The machine that does, that’s commonly found in clean rooms is called a… dun dun dun… spinner. Whoa, man. Here’s a picture of a typical spinner (or “spin coater”):


Now, we do have a fancy spin coater in our clean room facility at work (in fact, I think it might be the same exact model as above?), but I often don’t need the accuracy it offers and it’s a bit of a hassle to go in there. Luckily, in our lab we have…



Look, it even looks like it’s splattered with blood (don’t worry, it’s just S1818 photoresist).

Now, you may look at this abomination and say, you actually do scientific research with that piece of trash? But hear me out, because it’s actually perfect for what I need.

Lemme talk about precision with this stuff for a minute. First of all, I’m gonna just be talking about making films for photolithography, because e-beam lithography can actually need fairly precise film thicknesses (which I still think this might actually be fine for, but I’d concede that at that point you might as well be as careful as possible).

So, the way it works is like this. You want to create a photoresist film of a certain thickness. A given photoresist normally comes in various types that essentially determine the final thickness the film will be. It basically just does this by making the film more or less viscous; the more viscous the film, the more resistant it will be to the centrifugal force, and it will end up thicker.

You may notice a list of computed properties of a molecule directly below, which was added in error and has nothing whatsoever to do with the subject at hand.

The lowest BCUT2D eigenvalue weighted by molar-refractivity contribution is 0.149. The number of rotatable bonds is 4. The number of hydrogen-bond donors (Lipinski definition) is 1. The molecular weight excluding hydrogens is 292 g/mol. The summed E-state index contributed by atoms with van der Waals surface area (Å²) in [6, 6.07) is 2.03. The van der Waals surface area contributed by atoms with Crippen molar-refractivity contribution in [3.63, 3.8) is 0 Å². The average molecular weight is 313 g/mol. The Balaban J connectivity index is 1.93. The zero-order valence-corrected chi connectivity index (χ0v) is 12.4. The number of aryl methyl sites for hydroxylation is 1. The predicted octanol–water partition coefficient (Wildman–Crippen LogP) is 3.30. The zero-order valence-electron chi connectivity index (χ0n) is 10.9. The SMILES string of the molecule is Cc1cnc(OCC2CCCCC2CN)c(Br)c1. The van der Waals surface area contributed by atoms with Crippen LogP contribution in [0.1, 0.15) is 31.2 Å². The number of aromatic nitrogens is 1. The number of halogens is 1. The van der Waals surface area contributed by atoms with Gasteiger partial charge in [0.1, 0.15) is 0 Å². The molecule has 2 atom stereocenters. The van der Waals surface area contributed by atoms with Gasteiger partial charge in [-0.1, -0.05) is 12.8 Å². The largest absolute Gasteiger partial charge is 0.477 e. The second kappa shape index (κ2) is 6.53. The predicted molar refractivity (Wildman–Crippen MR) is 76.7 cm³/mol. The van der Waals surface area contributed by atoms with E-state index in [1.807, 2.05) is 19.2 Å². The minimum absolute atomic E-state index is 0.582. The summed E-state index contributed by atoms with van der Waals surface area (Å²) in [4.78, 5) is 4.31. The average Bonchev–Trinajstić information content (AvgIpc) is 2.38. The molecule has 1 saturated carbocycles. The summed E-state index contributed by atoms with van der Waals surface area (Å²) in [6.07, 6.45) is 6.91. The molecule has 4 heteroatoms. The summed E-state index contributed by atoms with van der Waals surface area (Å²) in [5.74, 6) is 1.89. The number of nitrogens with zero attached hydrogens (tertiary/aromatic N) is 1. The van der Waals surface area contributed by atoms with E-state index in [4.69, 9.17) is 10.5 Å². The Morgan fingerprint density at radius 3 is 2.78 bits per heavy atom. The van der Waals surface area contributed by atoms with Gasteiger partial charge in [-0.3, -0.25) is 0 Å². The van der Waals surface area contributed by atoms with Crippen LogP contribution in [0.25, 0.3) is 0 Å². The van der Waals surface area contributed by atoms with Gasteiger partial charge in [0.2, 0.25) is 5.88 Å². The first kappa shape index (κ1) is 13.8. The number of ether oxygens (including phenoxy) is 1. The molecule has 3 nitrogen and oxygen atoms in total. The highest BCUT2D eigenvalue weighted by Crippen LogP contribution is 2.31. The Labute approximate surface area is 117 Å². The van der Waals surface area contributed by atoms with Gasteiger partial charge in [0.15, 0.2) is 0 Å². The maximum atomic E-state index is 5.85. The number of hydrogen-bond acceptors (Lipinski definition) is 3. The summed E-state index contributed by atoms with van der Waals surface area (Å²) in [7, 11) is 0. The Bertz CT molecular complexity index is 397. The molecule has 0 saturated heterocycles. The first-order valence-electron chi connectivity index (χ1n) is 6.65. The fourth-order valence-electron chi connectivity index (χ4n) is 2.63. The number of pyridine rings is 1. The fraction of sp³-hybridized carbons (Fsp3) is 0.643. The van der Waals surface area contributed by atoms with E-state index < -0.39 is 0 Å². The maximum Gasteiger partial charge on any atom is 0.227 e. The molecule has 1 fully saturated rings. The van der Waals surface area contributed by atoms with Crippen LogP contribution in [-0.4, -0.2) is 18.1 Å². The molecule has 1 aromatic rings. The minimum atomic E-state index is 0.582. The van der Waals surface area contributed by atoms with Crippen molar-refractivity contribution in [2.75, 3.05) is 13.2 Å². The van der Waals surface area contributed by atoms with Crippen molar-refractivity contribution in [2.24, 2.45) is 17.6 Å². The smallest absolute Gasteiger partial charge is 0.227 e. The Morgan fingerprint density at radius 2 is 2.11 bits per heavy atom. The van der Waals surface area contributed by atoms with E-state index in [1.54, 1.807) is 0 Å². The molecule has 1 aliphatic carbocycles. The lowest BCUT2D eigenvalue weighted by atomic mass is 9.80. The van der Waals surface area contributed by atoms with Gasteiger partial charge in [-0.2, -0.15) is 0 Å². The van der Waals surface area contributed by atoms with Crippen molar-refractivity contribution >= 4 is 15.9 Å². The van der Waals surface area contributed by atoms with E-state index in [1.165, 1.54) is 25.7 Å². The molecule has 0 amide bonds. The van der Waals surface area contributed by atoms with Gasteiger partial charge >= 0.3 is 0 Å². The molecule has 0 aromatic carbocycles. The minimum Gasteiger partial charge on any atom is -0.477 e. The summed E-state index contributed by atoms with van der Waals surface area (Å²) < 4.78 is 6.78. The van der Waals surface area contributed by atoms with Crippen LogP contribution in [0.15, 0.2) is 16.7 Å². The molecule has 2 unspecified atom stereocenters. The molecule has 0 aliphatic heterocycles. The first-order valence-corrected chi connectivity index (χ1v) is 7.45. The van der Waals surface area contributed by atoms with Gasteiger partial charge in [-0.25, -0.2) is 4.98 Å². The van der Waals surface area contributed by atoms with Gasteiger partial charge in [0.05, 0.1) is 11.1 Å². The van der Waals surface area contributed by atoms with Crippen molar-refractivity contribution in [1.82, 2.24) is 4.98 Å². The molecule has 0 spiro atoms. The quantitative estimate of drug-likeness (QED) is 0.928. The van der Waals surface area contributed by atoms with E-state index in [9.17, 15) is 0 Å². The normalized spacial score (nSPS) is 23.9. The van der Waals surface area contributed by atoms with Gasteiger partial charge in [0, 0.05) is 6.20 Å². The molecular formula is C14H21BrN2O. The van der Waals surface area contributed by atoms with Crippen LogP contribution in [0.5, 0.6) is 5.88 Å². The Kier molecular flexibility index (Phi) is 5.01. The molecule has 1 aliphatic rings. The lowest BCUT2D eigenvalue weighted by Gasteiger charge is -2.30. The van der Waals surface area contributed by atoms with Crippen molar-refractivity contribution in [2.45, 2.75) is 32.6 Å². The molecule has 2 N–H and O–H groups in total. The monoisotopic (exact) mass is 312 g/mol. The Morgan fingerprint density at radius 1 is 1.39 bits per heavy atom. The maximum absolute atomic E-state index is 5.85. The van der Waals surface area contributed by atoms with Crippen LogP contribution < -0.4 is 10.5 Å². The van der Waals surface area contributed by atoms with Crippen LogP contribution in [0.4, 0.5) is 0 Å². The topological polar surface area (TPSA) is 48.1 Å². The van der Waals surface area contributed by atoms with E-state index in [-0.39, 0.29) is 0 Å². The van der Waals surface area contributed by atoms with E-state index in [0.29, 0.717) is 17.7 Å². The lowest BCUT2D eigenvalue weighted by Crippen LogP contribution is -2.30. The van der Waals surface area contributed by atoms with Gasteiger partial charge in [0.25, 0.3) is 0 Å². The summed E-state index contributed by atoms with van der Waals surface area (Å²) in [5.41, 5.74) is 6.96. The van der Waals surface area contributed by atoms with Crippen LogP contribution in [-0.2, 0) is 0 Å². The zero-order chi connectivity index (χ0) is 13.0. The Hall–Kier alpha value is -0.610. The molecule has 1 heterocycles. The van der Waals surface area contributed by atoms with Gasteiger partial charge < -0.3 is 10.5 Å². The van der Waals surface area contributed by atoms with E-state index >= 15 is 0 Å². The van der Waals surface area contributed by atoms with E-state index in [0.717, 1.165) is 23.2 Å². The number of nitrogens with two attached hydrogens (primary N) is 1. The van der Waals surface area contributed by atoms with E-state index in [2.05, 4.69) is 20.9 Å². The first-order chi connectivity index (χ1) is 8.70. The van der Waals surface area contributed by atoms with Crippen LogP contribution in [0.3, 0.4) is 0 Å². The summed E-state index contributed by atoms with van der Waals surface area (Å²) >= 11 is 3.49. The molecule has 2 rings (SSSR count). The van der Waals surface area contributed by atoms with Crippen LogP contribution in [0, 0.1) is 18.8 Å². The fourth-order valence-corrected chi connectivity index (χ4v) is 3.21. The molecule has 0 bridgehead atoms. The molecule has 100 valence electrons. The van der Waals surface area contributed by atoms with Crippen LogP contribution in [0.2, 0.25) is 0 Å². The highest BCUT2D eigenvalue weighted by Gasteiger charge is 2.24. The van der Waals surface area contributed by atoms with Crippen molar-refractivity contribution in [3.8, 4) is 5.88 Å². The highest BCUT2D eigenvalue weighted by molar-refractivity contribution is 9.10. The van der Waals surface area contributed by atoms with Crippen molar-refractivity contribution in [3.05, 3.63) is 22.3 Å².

If you look at the manual, they’ll give you what’s called a “spin speed/thickness curve”. Here’s one from a popular SU-8 photoresist:


This is assuming (it mentions it in the manual) that you spin it at this speed for 45 seconds. The plot shows the curves for 4 different types (the name, 2075 for example, is because 75 is the thickness is microns if you spin at 3000RPM).

The part I want to bring attention to is, at the speeds you usually spin at (~3000RPM), the curves are pretty flat. For example, look at SU-8 2025 and compare the thicknesses at 2500 and 3500 RPM. What’s the range, 35 micron to 25 micron, maaaybe? And that’s a pretty big variation in spin speed, anyway. Even a crappy spinner would likely have much better precision than that.